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The Garden Lodge
by [?]

When Caroline Noble’s friends learned that Raymond d’Esquerre was to spend a month at her place on the Sound before he sailed to fill his engagement for the London opera season, they considered it another striking instance of the perversity of things. That the month was May, and the most mild and florescent of all the blue-and-white Mays the middle coast had known in years, but added to their sense of wrong. D’Esquerre, they learned, was ensconced in the lodge in the apple orchard, just beyond Caroline’s glorious garden, and report went that at almost any hour the sound of the tenor’s voice and of Caroline’s crashing accompaniment could be heard floating through the open windows, out among the snowy apple boughs. The Sound, steel-blue and dotted with white sails, was splendidly seen from the windows of the lodge. The garden to the left and the orchard to the right had never been so riotous with spring, and had burst into impassioned bloom, as if to accommodate Caroline, though she was certainly the last woman to whom the witchery of Freya could be attributed; the last woman, as her friends affirmed, to at all adequately appreciate and make the most of such a setting for the great tenor.

Of course, they admitted, Caroline was musical–well, she ought to be!–but in that, as in everything, she was paramountly cool-headed, slow of impulse, and disgustingly practical; in that, as in everything else, she had herself so provokingly well in hand. Of course, it would be she, always mistress of herself in any situation, she, who would never be lifted one inch from the ground by it, and who would go on superintending her gardeners and workmen as usual–it would be she who got him. Perhaps some of them suspected that this was exactly why she did get him, and it but nettled them the more.

Caroline’s coolness, her capableness, her general success, especially exasperated people because they felt that, for the most part, she had made herself what she was; that she had cold- bloodedly set about complying with the demands of life and making her position comfortable and masterful. That was why, everyone said, she had married Howard Noble. Women who did not get through life so well as Caroline, who could not make such good terms either with fortune or their husbands, who did not find their health so unfailingly good, or hold their looks so well, or manage their children so easily, or give such distinction to all they did, were fond of stamping Caroline as a materialist, and called her hard.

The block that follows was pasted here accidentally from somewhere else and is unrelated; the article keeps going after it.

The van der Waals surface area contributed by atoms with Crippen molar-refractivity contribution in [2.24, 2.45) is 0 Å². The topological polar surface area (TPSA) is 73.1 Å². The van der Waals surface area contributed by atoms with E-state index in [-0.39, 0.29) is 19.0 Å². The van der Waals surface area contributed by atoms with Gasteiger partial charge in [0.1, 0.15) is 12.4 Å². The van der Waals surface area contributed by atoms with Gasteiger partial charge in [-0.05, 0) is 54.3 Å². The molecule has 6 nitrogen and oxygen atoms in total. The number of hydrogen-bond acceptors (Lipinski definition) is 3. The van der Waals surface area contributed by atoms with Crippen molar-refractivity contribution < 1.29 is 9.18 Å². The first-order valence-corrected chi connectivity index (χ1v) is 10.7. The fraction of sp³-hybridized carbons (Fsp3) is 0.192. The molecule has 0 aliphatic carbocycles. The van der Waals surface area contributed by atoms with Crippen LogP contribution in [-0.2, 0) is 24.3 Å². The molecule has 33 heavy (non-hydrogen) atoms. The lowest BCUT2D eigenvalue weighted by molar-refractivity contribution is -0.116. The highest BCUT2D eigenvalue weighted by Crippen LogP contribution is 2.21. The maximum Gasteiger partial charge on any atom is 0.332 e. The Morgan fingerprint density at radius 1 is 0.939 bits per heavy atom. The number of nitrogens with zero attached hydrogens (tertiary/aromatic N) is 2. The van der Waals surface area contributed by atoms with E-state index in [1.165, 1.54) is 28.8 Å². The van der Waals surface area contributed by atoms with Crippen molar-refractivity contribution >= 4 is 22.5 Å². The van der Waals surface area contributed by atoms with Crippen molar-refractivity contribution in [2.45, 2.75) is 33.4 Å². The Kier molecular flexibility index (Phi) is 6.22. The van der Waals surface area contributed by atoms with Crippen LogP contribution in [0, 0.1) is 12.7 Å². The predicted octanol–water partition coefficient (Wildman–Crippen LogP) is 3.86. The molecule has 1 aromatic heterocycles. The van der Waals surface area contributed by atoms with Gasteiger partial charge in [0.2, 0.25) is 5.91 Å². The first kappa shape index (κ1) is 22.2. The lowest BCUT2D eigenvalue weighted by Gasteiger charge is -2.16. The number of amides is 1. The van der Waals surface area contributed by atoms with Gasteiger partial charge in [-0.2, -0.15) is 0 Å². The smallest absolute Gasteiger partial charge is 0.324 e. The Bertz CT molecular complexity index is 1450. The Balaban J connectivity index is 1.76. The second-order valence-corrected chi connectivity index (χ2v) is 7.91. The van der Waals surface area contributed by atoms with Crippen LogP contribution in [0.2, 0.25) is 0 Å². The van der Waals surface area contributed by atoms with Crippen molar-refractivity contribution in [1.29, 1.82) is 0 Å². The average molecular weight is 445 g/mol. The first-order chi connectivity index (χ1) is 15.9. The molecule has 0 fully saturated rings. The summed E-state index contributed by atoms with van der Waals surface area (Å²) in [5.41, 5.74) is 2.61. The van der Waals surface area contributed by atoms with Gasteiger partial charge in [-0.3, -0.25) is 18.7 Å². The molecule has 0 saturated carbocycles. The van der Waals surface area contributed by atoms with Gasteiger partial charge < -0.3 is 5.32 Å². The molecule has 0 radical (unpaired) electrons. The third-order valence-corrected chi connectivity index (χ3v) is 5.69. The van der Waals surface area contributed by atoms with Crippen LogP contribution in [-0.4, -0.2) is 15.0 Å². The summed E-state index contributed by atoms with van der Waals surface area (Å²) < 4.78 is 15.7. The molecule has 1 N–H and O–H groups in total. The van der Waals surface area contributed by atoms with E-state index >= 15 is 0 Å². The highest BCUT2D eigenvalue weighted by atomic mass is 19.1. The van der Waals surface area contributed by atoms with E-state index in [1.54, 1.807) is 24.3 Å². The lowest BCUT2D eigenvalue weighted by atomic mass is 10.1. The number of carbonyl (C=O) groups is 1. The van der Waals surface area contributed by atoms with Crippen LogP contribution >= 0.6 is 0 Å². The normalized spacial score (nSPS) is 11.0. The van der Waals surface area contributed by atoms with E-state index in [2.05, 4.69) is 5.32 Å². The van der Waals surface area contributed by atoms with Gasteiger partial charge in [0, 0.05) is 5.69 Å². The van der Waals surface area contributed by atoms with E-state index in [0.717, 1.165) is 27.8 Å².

The impression of cold calculation, of having a definite policy, which Caroline gave, was far from a false one; but there was this to be said for her–that there were extenuating circumstances which her friends could not know.

If Caroline held determinedly to the middle course, if she was apt to regard with distrust everything which inclined toward extravagance, it was not because she was unacquainted with other standards than her own, or had never seen another side of life. She had grown up in Brooklyn, in a shabby little house under the vacillating administration of her father, a music teacher who usually neglected his duties to write orchestral compositions for which the world seemed to have no especial need. His spirit was warped by bitter vindictiveness and puerile self-commiseration, and he spent his days in scorn of the labor that brought him bread and in pitiful devotion to the labor that brought him only disappointment, writing interminable scores which demanded of the orchestra everything under heaven except melody.

It was not a cheerful home for a girl to grow up in. The mother, who idolized her husband as the music lord of the future, was left to a lifelong battle with broom and dustpan, to neverending conciliatory overtures to the butcher and grocer, to the making of her own gowns and of Caroline’s, and to the delicate task of mollifying Auguste’s neglected pupils.